Do your have arthritis? Or think you might? Over 90 MILLION people in the United States have arthritis. That is one person in 3 people are suffering every day, 24 hours a day. As I was for 43 years. It has now been 27 years of being without arthritis.

The reason for this is that your cells are crying for vitamins and vitamins.

As Linus Pauling, 2 time winner of the Nobel Peace Prize said... "Every ailment, every systems and every disease can be traced to vitamin and mineral deficiency."

Practically everyone knows how important calcium is to bone health, but there's another mineral that is equally critical, albeit in lesser amounts -- potassium. In fact, I've heard about a number of research studies recently focused on the connection between potassium and bone health, so word is getting out. The most recent study, from the University of Basel, Switzerland, showed that a group of postmenopausal women with low bone density had, on average, a 1% increase in density after a year of taking a particular potassium supplement.


Susan E. Brown, PhD, director of the Osteoporosis Education Project in Syracuse, New York said that "without question potassium is one of the most important bone nutrients." Exactly how potassium relates to bone health turned out to be fairly complicated.

You must also have the proper calcium at the same time in order for them to work in your body.

Potassium is important in helping the body achieve a proper pH balance. In fact, when out of balance, you can die -- really fast -- so our bodies make this process a high priority. How does it work? As part of its normal metabolic processing, the body creates acids, which exit our systems via the lungs and kidneys.

To buffer the harshness of these acids and protect delicate kidney tissue, the body neutralizes them with diet-derived alkali (base) compounds derived from fruits and vegetables. These are stored in our blood, other fluids, in muscle tissue and above all in bones. Our skeleton, in fact, is our largest storehouse of alkali mineral reserves. Just in case we run short, we keep extra alkali stores in our bones.

The severe lack of fruits and vegetables in the modern American diet creates an acidic environment in many. To neutralize excess acid, we need alkali compounds, which the body obtains first from easily available blood reserves, then from muscles, leading to muscle loss, and then by reaching into the bones. When and if that happens, we're left with bone breakdown and mineral loss -- in other words, weakened bones.


Now, back to potassium. The particular form of potassium that serves to buffer the acids is potassium citrate, generally found in fruits, vegetables and legumes. People who regularly consume enough potassium citrate through a diet rich in those foods assure their body sufficient alkaline compounds to avoid any need to call on emergency supplies for homeostasis.

As Dr. Brown notes, "If you eat enough potassium-containing foods, which should not be a problem, you have the proper pH balance." However, people today load their diet with meat, poultry, dairy and grains, which are metabolized as acids, creating a greater need for offsetting alkalids. If the body can't find these in foods, it turns to body tissue, including bones.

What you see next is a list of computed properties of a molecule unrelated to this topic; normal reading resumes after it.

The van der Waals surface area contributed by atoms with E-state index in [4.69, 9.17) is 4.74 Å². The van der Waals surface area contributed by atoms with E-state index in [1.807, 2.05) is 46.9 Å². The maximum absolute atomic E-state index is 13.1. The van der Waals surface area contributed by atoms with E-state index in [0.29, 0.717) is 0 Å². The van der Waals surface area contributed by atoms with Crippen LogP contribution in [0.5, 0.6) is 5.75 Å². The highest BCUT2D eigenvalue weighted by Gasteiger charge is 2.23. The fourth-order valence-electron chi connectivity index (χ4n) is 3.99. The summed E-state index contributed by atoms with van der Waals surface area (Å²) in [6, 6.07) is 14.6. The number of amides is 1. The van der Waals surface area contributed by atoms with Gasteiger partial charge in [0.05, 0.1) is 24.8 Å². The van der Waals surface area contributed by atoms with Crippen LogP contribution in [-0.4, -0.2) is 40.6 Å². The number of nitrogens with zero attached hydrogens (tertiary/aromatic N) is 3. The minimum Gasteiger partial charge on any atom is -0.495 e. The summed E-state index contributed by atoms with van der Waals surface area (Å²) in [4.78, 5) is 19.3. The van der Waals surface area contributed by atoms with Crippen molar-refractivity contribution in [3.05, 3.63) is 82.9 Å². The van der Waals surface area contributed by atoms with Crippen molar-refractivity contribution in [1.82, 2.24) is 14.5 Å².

Though the US "Adequate Intake" (AI) potassium recommendation for adults is 4,700 mg per day, average consumption by adults in this country is around 2,200 mg for women and 3,200 mg for men.

Our lack of dietary potassium consumption looks to be a health crisis in the making, putting our bodies at risk for "consuming themselves," says Dr. Brown. In addition, potassium serves many other essential functions in the body. It contributes to nerve impulse transmission, muscle contraction and heart function, and also helps protect against stroke, kidney stones and high blood pressure.


Getting the right amount is trickier, however, than just swallowing a potassium citrate supplement each day. Though we know too little potassium is a problem, too much can also be an issue. For example, a heart problem can arise if the kidney is weak and the potassium load is too great for the weakened kidneys to eliminate excesses. In fact, by law potassium supplements do not exceed 99 mg units to discourage people from taking too much. Because excess potassium can accumulate in the blood in the face of kidney weakness, potassium supplements should only be taken with care under proper supervision.

That is why you want your supplements to have the proper balance of potassium and calcium in liquid form.

The 1% increase in bone density achieved by the women in the Swiss study is considered significant, especially because it affected the hips and spine -- two areas especially vulnerable to fracture. Though the study used potassium citrate supplements, it is possible, as Dr. Brown points out, to get what you need from dietary sources.

You can achieve the AI of 4,700 mg per day by including 13 one-half cup servings of fruits, vegetables and legumes in your daily food intake.

Admittedly, 13 sounds like a lot, but a large salad, for example, is four to six servings, a large apple is two. Those, plus a banana (440 mg, about one-and-a-half fruit servings) for an afternoon snack, and a baked potato at dinner along with a green vegetable and other vegetables, bring you easily to the goal of 4,700 mg.

Once again, I want to emphasize that if you decide to take potassium citrate supplements anyway, it is important to do so under the direction of a health-care professional who is well-versed in potassium needs and balance, such as a naturopathic physician or nutritionist. Potassium levels can be monitored by a simple blood test to be sure that you are getting neither too little, nor too much.

Author's Bio: 

Margie Garrison is an authority on the treatment of arthritis. Visit her website for more natural health help and information at